Shoppers will spend lots of money this holiday season, but are retailers giving them something to spend on? That's the million-dollar question.
A strong macroeconomic backdrop, with low unemployment and wage growth, has given the retail industry's lead trade group enough confidence to predict holiday sales will grow 3.8% to 4.2% this year, better than a 2.1% increase in 2018. The National Retail Federation says consumers will spend an average of $1,047.83 this holiday season, up 4% from a year ago.
But a younger generation of consumers is devoting more money during the holidays toward experiences, like vacations and concerts. And the secondhand apparel market is booming, as more consumers are conscious about sustainability when they shop.
Meantime, a scan through retailers' holiday ads shows hot deals on the Instant Pot, Fitbits and "cozy" couture. Sound familiar? These were all big items last year. There's not a lot of newness in stores. And that could end up meaning bad news for some companies.
"Retailers are in the business of selling things," Joel Rampoldt, a managing director in the retail practice at AlixPartners, told CNBC in an interview. "And they still need to do that."
But, he went on, this season "I don't see one big must-have that's going to drive a lot of traffic."
In 2017, the Instant Pot was one of the most anticipated gifts of the holiday season and ended up selling out on some retailer's websites, including at Kohl's.
Two years later, Kohl's is still anticipating the cooking gadget to be a hot commodity and is pushing deals on it.
"The Instant Pot continues to be a great item," CEO Michelle Gass told CNBC in a recent phone interview. She said other top sellers, with strong promotions, are expected to be Fitbit devices and Ninja Kitchen appliances like air fryers and food processors.
The Fitbit is expected to be one of the most discounted items this holiday season, by retailers across the board, according to Julie Ramhold, a consumer analyst with DealNews.com, who has been tracking promotional activity. "I think Kohl's will have every Fitbit model on sale that exists for Black Friday."
However, if multiple stores have an item, like a Fitbit, a retailer will try to win the sale by winning on price. And winning by offering a lower price also means sacrificing profits.
Retailers "have to have something really special to drive traffic," Rampoldt said. "But the worst way for them to accomplish that is to have the same thing that everyone else has, but at a lower cost."
To be sure, Kohl's, J.C. Penney and others have invested in refreshed private labels — like Kohl's new Scott Living home brand with HGTV's "Property Brothers" — that shoppers won't be able to find anywhere else. Macy's and Nordstrom have said they've invested in having plenty of gift options this year. But it remains to be seen if those efforts will be enough to win extra holiday sales.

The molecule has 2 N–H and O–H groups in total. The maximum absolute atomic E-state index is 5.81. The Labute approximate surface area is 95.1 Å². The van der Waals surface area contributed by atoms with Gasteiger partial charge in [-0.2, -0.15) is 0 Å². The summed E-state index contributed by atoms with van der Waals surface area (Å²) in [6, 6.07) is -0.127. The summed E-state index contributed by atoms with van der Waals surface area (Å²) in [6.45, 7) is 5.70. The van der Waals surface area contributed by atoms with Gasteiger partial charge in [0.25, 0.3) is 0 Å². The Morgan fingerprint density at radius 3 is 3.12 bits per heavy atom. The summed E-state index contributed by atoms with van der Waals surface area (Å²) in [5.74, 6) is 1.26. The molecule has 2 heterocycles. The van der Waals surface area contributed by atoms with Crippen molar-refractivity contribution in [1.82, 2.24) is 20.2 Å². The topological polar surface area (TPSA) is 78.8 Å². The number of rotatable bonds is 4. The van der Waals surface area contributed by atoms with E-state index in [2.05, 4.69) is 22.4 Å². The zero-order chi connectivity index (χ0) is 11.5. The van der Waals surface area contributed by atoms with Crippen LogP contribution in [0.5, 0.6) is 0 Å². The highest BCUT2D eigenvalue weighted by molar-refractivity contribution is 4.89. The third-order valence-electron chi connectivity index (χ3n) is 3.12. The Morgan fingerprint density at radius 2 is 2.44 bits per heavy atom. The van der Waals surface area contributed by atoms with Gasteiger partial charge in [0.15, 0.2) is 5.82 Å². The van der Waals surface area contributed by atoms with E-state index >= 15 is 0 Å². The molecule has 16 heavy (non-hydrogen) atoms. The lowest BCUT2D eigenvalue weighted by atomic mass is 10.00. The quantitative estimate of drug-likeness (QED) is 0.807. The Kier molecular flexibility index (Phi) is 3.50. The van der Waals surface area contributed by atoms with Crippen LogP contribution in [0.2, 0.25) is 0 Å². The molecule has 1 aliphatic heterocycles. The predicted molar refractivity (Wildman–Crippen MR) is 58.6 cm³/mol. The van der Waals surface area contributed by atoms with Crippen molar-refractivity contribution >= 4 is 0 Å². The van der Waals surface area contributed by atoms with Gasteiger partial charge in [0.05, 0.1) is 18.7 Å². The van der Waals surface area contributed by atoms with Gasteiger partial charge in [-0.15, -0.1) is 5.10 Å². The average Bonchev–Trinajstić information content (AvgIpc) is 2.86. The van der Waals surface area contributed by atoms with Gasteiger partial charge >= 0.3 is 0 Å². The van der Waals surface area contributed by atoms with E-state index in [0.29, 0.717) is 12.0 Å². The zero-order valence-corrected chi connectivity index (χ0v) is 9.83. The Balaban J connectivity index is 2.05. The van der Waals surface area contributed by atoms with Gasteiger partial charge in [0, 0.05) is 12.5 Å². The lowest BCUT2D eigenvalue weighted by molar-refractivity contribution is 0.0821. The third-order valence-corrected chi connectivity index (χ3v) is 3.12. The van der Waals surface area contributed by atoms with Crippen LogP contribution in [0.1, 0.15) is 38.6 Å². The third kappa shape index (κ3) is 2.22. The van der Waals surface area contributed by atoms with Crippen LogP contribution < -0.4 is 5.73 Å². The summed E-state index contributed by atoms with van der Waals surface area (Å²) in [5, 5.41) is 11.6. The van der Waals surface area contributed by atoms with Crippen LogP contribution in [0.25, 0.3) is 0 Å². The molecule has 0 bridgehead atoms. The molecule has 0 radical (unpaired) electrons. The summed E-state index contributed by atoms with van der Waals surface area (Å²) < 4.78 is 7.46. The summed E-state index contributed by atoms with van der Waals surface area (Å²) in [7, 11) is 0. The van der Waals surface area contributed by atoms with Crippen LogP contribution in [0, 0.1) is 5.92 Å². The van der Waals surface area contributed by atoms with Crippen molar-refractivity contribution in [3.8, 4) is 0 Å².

When it comes to fashion, retailers are pushing casual looks that are comfortable this holiday season, according to NPD Group analyst Beth Goldstein.
Companies appear to still be milking the "cozy" phenomenon that exploded at places like Gap, Bed Bath & Beyond and Target last year, she said. "We are in the second year. ... Maybe there is one more year of it."
"I think ... on the whole there hasn't been enough new excitement," she said. "I think everybody is still throwing a lot of spaghetti at the wall."
Kohl's on Black Friday will have "supersoft" plush throws on sale for $7.64 and pajama sets up to 60% off. Bed Bath & Beyond has soft Ugg bedding up to 40% off. Target has hoards of weighted blankets on sale. Gap's website is offering "50% off everything, everywhere," including on "cozy" sweaters and scarves.
Retailers need to figure out, "how do you go to the next level," Goldstein said.
Gift cards, for the 13th year in a row, remain the most popular item on holiday wish lists, according to NRF's survey of 7,782 adult consumers from Oct. 1 to Oct. 10. Clothing and accessories are second, at 52%, NRF said.
A separate survey by consulting firm Deloitte found that, out of the $1,496 it expects the average household in the U.S. to spend this holiday season, $596 will be on experiences, including on eating out, staying at hotels, transportation and flights.